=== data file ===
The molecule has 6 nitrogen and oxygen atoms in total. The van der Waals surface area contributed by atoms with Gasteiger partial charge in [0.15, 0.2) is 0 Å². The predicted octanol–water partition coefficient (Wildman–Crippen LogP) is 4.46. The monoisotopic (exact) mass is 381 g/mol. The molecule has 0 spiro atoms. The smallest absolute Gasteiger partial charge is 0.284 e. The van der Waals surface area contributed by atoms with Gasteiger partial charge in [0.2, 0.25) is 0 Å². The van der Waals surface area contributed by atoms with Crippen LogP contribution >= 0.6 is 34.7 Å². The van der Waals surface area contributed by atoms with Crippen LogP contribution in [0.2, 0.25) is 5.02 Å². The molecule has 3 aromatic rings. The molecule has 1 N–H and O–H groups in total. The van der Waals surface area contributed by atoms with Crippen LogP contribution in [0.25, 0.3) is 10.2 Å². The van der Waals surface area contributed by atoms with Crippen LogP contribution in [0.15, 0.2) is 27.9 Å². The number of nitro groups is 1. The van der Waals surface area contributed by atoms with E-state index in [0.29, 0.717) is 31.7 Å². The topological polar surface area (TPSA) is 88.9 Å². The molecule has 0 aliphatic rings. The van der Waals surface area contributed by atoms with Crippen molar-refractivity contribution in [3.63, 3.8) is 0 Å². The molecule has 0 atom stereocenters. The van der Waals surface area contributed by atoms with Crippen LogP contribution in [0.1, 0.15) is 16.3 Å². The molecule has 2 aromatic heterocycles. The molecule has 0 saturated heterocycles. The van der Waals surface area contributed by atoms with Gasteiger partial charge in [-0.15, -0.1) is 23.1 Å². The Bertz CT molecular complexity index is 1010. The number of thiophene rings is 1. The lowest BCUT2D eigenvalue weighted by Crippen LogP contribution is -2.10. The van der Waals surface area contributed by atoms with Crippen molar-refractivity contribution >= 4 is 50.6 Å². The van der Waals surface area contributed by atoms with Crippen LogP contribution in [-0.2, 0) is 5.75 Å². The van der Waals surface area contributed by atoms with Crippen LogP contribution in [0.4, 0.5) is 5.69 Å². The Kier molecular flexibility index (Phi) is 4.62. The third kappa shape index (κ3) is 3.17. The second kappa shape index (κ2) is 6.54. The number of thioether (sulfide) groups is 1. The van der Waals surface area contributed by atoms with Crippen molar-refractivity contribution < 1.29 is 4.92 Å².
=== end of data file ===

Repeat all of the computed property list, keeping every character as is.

The molecule has 6 nitrogen and oxygen atoms in total. The van der Waals surface area contributed by atoms with Gasteiger partial charge in [0.15, 0.2) is 0 Å². The predicted octanol–water partition coefficient (Wildman–Crippen LogP) is 4.46. The monoisotopic (exact) mass is 381 g/mol. The molecule has 0 spiro atoms. The smallest absolute Gasteiger partial charge is 0.284 e. The van der Waals surface area contributed by atoms with Gasteiger partial charge in [0.2, 0.25) is 0 Å². The van der Waals surface area contributed by atoms with Crippen LogP contribution >= 0.6 is 34.7 Å². The van der Waals surface area contributed by atoms with Crippen LogP contribution in [0.2, 0.25) is 5.02 Å². The molecule has 3 aromatic rings. The molecule has 1 N–H and O–H groups in total. The van der Waals surface area contributed by atoms with Crippen LogP contribution in [0.25, 0.3) is 10.2 Å². The van der Waals surface area contributed by atoms with Crippen LogP contribution in [0.15, 0.2) is 27.9 Å². The number of nitro groups is 1. The van der Waals surface area contributed by atoms with E-state index in [0.29, 0.717) is 31.7 Å². The topological polar surface area (TPSA) is 88.9 Å². The molecule has 0 aliphatic rings. The van der Waals surface area contributed by atoms with Crippen molar-refractivity contribution in [3.63, 3.8) is 0 Å². The molecule has 0 atom stereocenters. The van der Waals surface area contributed by atoms with Crippen LogP contribution in [0.1, 0.15) is 16.3 Å². The molecule has 2 aromatic heterocycles. The molecule has 0 saturated heterocycles. The van der Waals surface area contributed by atoms with Gasteiger partial charge in [-0.15, -0.1) is 23.1 Å². The Bertz CT molecular complexity index is 1010. The number of thiophene rings is 1. The lowest BCUT2D eigenvalue weighted by Crippen LogP contribution is -2.10. The van der Waals surface area contributed by atoms with Crippen molar-refractivity contribution >= 4 is 50.6 Å². The van der Waals surface area contributed by atoms with Crippen LogP contribution in [-0.2, 0) is 5.75 Å². The van der Waals surface area contributed by atoms with Crippen LogP contribution in [0.4, 0.5) is 5.69 Å². The Kier molecular flexibility index (Phi) is 4.62. The third kappa shape index (κ3) is 3.17. The second kappa shape index (κ2) is 6.54. The number of thioether (sulfide) groups is 1. The van der Waals surface area contributed by atoms with Crippen molar-refractivity contribution < 1.29 is 4.92 Å².